I thoughtfully packed my bag for the hospital, anticipating any possible scenario. Within a month, my husband and I would welcome our first child. We were so excited with idea of becoming parents. In true Girl Scout fashion, I initially packed every item I thought I needed to be prepared, filling two duffel bags. I reconsidered my packing choices over and over until I had weeded the items down to one bag. The things I felt most passionate about including were the first picture books we would read to our new baby. One was a gift we planned to give him to welcome him to the world. The others were some of the most treasured stories I chose from my personal collection as a school librarian and lover of children’s books.
Our son arrived three weeks early. The first few days were overwhelming, but one constant was the precious time we got to hold him in our arms and read to him. We have continued to read to him and share books and stories with him every day of his life. Almost a decade earlier, as a first grade teacher, I was trained in Balanced Literacy and learned the importance of immersing children in language.
Our second child, a daughter, was born over five years later. We practiced the same reading theories with her, snuggling while reading to her each day. Once she was mobile, she was more interested in playing near us as we read aloud to her and her brother. Eventually, she climbed back in my lap to see the pictures that were going along with these amazing tales we were sharing. We always made it a habit to read to the kids, usually with all of us piled up on our bed together. We still participate in this evening ritual, but now the kids bring their own reading material, some to share and some to read alone.
Having a literacy-based profession, I have tried many different ways to instill the lifelong love of reading in my children. When the kids were learning to read words, we labeled everyday things around our house with sentence strips, but you could use sticky notes or paper strips you cut out yourself. I had seen this done at schools to teach children other languages, so I decided it couldn’t hurt to try to teach my children their native language. I know the house looked like a mess with all those labels, but it was like our own little reading lab… and it worked! For everyone I know, life is crazy busy! Below, I have listed ways I try to develop a love of reading in my own children. I don’t do all of these things at one time, but I mix it up and see how the children respond. The important thing to remember is you don’t have to do all of these things at once, but it will help to try to do something to encourage a true love of reading.
Here are some ideas of reading activities that worked to get my first grader reading on a fifth grade reading level, and my 7th grader reading on college level, but most of all to be passionate about their reading life:
- Let your child choose the books they are interested in.
- Get a free public library card. We made a big deal out of this, like it was a driver’s license! The kids use their own card when they check out at our library.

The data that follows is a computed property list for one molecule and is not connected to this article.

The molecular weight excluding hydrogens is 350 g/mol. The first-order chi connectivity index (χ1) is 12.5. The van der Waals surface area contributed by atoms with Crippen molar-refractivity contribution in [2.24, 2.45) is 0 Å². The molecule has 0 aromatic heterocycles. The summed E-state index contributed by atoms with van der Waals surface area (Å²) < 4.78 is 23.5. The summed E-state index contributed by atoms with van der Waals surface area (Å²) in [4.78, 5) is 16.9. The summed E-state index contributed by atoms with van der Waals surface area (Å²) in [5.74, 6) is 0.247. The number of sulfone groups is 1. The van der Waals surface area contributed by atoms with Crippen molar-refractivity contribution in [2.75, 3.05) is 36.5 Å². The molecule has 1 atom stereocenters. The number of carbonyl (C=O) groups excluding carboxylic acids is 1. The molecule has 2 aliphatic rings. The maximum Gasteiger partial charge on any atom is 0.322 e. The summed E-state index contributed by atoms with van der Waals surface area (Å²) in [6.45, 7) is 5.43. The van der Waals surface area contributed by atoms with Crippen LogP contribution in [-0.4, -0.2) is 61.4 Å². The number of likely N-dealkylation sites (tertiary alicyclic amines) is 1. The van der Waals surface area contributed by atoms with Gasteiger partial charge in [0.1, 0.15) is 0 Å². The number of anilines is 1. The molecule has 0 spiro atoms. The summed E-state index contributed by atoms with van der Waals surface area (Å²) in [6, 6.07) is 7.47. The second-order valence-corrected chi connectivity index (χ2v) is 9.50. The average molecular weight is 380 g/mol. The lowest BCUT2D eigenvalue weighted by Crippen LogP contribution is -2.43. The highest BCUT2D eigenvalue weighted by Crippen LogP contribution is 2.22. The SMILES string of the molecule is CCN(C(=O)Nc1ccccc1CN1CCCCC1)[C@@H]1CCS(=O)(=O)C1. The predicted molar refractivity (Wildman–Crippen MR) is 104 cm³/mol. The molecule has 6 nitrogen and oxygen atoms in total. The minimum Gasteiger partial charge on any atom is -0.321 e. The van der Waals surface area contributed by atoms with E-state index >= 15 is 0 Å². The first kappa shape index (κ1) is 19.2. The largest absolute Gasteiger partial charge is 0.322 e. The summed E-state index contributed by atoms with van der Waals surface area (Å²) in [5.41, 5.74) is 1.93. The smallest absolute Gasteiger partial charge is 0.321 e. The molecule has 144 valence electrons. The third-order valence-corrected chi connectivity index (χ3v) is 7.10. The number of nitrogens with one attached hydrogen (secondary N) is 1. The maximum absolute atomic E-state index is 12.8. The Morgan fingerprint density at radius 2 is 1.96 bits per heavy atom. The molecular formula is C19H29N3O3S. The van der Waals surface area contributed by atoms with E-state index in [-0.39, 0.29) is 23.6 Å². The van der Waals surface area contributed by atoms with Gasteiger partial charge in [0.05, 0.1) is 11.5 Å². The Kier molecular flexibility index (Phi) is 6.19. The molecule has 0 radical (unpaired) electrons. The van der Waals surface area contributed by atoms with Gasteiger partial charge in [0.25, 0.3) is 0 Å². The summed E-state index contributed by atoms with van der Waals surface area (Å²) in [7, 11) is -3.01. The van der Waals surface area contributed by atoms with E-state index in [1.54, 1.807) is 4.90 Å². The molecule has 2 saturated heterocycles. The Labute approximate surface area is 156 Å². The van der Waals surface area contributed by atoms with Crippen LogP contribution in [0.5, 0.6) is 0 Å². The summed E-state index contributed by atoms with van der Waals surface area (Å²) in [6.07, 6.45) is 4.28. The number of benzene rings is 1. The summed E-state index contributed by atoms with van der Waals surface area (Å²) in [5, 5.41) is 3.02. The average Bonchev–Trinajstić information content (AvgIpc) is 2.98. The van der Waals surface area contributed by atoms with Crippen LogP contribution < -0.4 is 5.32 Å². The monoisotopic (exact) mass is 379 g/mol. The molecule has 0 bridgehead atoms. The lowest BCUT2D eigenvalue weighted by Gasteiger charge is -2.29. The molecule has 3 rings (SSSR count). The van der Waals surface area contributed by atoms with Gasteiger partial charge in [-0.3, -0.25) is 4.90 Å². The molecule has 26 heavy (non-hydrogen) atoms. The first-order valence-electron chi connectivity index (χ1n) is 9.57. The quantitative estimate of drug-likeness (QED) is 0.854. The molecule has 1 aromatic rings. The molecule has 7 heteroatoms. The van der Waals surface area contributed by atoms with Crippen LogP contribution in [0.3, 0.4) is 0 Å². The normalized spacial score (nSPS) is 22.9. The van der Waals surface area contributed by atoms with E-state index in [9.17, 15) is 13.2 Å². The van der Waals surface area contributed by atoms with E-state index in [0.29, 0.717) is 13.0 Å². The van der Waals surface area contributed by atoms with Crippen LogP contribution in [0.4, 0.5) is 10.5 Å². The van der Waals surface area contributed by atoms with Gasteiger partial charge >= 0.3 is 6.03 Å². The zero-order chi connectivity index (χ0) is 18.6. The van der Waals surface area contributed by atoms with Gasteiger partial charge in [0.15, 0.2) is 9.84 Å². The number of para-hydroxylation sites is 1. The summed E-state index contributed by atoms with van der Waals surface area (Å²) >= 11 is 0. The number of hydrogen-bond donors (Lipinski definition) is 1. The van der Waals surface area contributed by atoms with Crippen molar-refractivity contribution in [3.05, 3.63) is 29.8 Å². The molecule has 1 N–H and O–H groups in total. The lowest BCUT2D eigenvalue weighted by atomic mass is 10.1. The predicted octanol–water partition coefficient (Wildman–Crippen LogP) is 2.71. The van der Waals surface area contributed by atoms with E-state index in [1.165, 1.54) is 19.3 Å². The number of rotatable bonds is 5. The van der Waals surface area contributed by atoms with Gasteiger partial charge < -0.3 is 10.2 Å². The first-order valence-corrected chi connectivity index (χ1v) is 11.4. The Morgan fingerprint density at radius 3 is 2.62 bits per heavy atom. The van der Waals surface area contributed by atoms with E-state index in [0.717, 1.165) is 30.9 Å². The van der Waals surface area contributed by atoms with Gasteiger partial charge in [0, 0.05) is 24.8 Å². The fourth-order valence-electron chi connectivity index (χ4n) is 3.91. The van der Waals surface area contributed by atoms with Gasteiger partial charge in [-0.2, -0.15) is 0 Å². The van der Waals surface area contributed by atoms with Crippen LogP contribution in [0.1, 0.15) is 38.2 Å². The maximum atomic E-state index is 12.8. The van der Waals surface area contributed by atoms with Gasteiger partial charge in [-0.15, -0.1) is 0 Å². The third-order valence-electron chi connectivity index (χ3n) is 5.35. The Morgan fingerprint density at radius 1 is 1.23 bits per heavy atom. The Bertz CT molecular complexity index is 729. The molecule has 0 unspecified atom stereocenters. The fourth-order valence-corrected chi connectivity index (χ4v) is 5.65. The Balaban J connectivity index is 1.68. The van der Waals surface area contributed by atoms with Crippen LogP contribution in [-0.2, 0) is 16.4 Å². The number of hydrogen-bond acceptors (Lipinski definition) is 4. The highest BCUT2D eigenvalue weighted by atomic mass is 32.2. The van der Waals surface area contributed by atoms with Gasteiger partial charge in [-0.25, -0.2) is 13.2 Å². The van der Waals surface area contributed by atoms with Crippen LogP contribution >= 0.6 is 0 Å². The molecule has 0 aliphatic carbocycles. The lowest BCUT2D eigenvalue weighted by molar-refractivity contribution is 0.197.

- If your child likes a book in a series, encourage him or her to read all the books in that series.
- If your child likes a book by a particular author or illustrator, find others by that person.
- Encourage your child to read a book that has a good accompanying movie or television series. This can bring about interesting conversation about the stories.
- Take books with you everywhere you go.
- Give books as gifts.
- Trade books with friends.
- Participate in library activities (and check out books while you’re there).
- Look for books at yard sales and consignment sales.
- Play word or storytelling games such as Scrabble, Story Cubes, finger puppets, or Banana Grams with you child.
- Play board games together. There are always direction for the board game you or your child could read aloud.
- Download reading apps on you smartphone or device. Many libraries offer this service. You use your library card number and check out eBooks or audiobooks for free.
- Let you child watch others reading stories to them online at web sites such as Storyline Online, or Read with an Atlanta Falcon.
- Keep paper and pencils or crayons handy for your child to practice writing or drawing.
- Let your child see you reading.
- Read signs and billboards when you are outside or in a grocery store.
- Take pictures of your child reading and celebrate it with them.
- Tweet to an author on Twitter. Often the author will tweet you back!
- Record with your phone your child reading their favorite book aloud.
- Listen to audiobooks together. You can check them out free at the public library or through reading apps.
- Tell family stories.
- Let your child tell stories about his or her day.
- Let your child read to you while you are cooking, or doing a chore or errand.
The most important thing about encouraging a thriving reading life for my own children has been giving them choices in what they read. I want them to be intrinsically motivated to read. I want them to see reading as a personal interaction that they can share with others or hold close in their heart. They have both experienced reading incentives, but those don’t last. Some of my son’s middle school friends have now abandoned reading for pleasure because they no longer have trinkets or pajama days to work towards. Sadly, I witnessed this for close to twenty years while working in middle schools as a school library media specialist. I want my children to see reading as its own reward. These simple techniques have helped to nurture a love of reading in my own family and I hope it will help you too. Don’t give up! It is NEVER too late to start!